The RPG-7 had seen use in numerous conflicts around the world. Although its first use remains undetermined, some sources suggest Egyptian forces first employed it in combat during 1967’s Six Day War, but it also was used that same year in the Second Indo-China War in Vietnam by the People’s Army of Vietnam (PAVN). The man-portable rocket launcher was also employed by insurgent forces in the Portuguese Colonial War and the Rhodesian Bush War, while IRA factions also used it during The Troubles.
The weapon was copied by the Chinese and introduced as the Type 69, which was used by both sides in the Sino-Vietnamese War (1979), while both Soviet and Afghan forces used it during the decade-long Soviet-Afghan War (1979-1989). It subsequently saw use in the Gulf War (1990-91), the Yugoslav Civil Wars (1991-2001), the Somali Civil War (1991-present), the War in Afghanistan (2001-2021), the Syrian Civil War (2011-present) and it is now used by both sides in the Russo-Ukrainian War.
The RPG-7 continues to be produced in a number of countries, and it remains in service as it is relatively low-cost — with the launcher costing around $2,000 to produce and each rocket around $500. Even with its 50-50 chance of hitting a target, it is certainly a low-cost enough option.
RPG-7 in Popular Culture
Despite the fact that the RPG-7 was widely used by the PAVN and Viet Cong (VC) forces in the Second Indo-China War, the weapon was not seen in the early wave of Vietnam War movies. In fact, it only made its debut in the Soviet film Vesenniy Prizyv (Spring Conscription), where it was seen carried by a group of soldiers and never fired.
The weapon’s “western debut” was in the 1984 film Uncommon Valor, where it is seen in an early sequence of the film set during the war in Southeast Asia. It was a fake mockup, likely using a 1950s era RPG-2 modified to make it appear to the RPG-7. The same type of mockup was employed in a number of films including Red Dawn (1984), Back to the Future (1985), Spies Like Us (1985) and Rambo: First Blood Part II (1985).
In fact, the first actual appearance of an RPG-7 in a non-Soviet-made film is arguably in 1986’s Royal Warriors, a Hong Kong action cinema release starring Michelle Yeoh. It was also the 1987 James Bond film The Living Daylights that was the first true “Western-made” movie to feature the anti-tank weapon, but it wasn’t actually seen in use.
Interestingly, it was only in the 1988 film The Beast of War, which was made in Israel but was about a Soviet tank crew in Afghanistan that is hunted by the Mujahedeen that first sees an RPG-7 actually used in a combat sequence. The weapon was likely among the Soviet-made equipment captured by the Israeli Defense Forces (IDF) from Egypt or Syria. The film was also notable for featuring a T-55 mocked up to resemble a more modern Soviet tank.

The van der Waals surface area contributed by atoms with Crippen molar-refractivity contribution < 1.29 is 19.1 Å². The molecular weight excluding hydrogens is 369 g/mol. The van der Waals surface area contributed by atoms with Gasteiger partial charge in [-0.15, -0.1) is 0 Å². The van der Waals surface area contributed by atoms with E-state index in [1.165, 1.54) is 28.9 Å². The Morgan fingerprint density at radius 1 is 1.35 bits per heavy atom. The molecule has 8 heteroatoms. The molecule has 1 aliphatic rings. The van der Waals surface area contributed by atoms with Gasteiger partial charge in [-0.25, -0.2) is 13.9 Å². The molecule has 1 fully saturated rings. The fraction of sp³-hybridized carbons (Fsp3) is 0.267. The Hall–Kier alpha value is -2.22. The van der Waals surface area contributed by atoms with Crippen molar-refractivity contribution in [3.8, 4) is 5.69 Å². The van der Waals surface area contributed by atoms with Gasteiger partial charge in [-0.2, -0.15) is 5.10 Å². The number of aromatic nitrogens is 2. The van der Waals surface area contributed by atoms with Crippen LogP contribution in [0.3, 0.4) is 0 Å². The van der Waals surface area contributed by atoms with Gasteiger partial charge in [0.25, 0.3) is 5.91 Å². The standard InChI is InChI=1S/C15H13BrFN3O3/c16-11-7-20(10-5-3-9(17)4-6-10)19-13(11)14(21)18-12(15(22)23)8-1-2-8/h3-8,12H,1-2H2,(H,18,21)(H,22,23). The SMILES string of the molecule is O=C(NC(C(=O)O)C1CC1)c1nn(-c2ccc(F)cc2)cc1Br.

The RPG-7, which has since been seen in dozens of films, has certainly become iconic — and received a true “close-up” in the 2001 film Black Hawk Down, where the weapon was successfully employed to shoot down the two aforementioned U.S. Army helicopters.
The anti-tank weapon has become a favorite in dozens of video games as well, first appearing in the real-time tactical wargame Fallout Tactics in 2001, but later appearing in such titles as America’s Army (2002), Grand Theft Auto: Vice City (2002), Battlefield: Vietnam (2004), Metal Gear Solid 3: Snake Eater (2004), Call of Duty: Modern Warfare (2007), Far Cry 2 (2008), Battlefield 3 (2011), Rising Storm 2: Vietnam (2017), Insurgency: Sandstorm (2018) and Battlefield 2042 (2021).
How to Collect the RPG-7
As with other anti-tank weapons, collecting the RPG-7 is possible — provided the weapon has been properly deactivated. A live RPG-7 would be considered an NFA (National Firearms Act) item, as would any live rockets. The RPG-7 was actually a rather uncommon item to be found until the end of the Cold War.
However, since the early 2000s, when countries including Bulgaria and Romania joined NATO, surplus stocks of deactivated RPG-7s have come onto the collector’s market. These were either made in the former Soviet Union or other former Warsaw Pact nations, but these are otherwise indistinguishable. To be “legal” for civilian ownership, a hole must be cut in the barrel the same size as the diameter of the muzzle. Often times this was done under the wood insulation to preserve the look of the weapon for display. However, this is considered acceptable. In addition, a rod should be welded in place to keep a round from being fully loaded into the tube, while the firing pin should be removed.
Today RPG-7s remain scarce and prices have risen accordingly, as it is popular with Vietnam War, Cold War, Global War on Terror, and even modern military collectors. There have been many iconic anti-tank weapons, but the RPG-7 is still in a league all its own.